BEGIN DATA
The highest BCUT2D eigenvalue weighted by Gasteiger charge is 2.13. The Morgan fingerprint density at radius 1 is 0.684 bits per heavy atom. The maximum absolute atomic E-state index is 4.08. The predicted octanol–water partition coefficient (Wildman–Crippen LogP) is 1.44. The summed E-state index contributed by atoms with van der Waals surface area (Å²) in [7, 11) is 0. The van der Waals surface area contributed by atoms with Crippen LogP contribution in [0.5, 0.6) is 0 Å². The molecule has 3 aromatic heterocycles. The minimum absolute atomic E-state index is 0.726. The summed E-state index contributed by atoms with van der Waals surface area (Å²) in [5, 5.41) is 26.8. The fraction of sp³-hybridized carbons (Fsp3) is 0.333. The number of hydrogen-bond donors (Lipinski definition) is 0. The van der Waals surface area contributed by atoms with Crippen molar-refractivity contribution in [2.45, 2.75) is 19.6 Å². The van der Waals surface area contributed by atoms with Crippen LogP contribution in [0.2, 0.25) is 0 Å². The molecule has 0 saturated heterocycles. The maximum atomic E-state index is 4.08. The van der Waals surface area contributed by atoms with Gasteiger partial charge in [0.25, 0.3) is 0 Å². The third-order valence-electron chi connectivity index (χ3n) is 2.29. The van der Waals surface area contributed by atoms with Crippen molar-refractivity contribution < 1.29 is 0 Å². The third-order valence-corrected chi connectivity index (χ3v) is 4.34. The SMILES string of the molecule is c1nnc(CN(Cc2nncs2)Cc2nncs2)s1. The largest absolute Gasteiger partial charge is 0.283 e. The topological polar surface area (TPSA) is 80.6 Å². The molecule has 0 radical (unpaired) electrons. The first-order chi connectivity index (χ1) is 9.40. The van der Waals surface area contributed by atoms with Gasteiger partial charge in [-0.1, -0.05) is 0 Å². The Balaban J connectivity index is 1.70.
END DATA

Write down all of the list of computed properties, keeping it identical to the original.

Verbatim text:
The highest BCUT2D eigenvalue weighted by Gasteiger charge is 2.13. The Morgan fingerprint density at radius 1 is 0.684 bits per heavy atom. The maximum absolute atomic E-state index is 4.08. The predicted octanol–water partition coefficient (Wildman–Crippen LogP) is 1.44. The summed E-state index contributed by atoms with van der Waals surface area (Å²) in [7, 11) is 0. The van der Waals surface area contributed by atoms with Crippen LogP contribution in [0.5, 0.6) is 0 Å². The molecule has 3 aromatic heterocycles. The minimum absolute atomic E-state index is 0.726. The summed E-state index contributed by atoms with van der Waals surface area (Å²) in [5, 5.41) is 26.8. The fraction of sp³-hybridized carbons (Fsp3) is 0.333. The number of hydrogen-bond donors (Lipinski definition) is 0. The van der Waals surface area contributed by atoms with Crippen molar-refractivity contribution in [2.45, 2.75) is 19.6 Å². The van der Waals surface area contributed by atoms with Crippen LogP contribution in [0.2, 0.25) is 0 Å². The molecule has 0 saturated heterocycles. The maximum atomic E-state index is 4.08. The van der Waals surface area contributed by atoms with Gasteiger partial charge in [0.25, 0.3) is 0 Å². The third-order valence-electron chi connectivity index (χ3n) is 2.29. The van der Waals surface area contributed by atoms with Crippen molar-refractivity contribution < 1.29 is 0 Å². The third-order valence-corrected chi connectivity index (χ3v) is 4.34. The SMILES string of the molecule is c1nnc(CN(Cc2nncs2)Cc2nncs2)s1. The largest absolute Gasteiger partial charge is 0.283 e. The topological polar surface area (TPSA) is 80.6 Å². The molecule has 0 radical (unpaired) electrons. The first-order chi connectivity index (χ1) is 9.40. The van der Waals surface area contributed by atoms with Gasteiger partial charge in [-0.1, -0.05) is 0 Å². The Balaban J connectivity index is 1.70.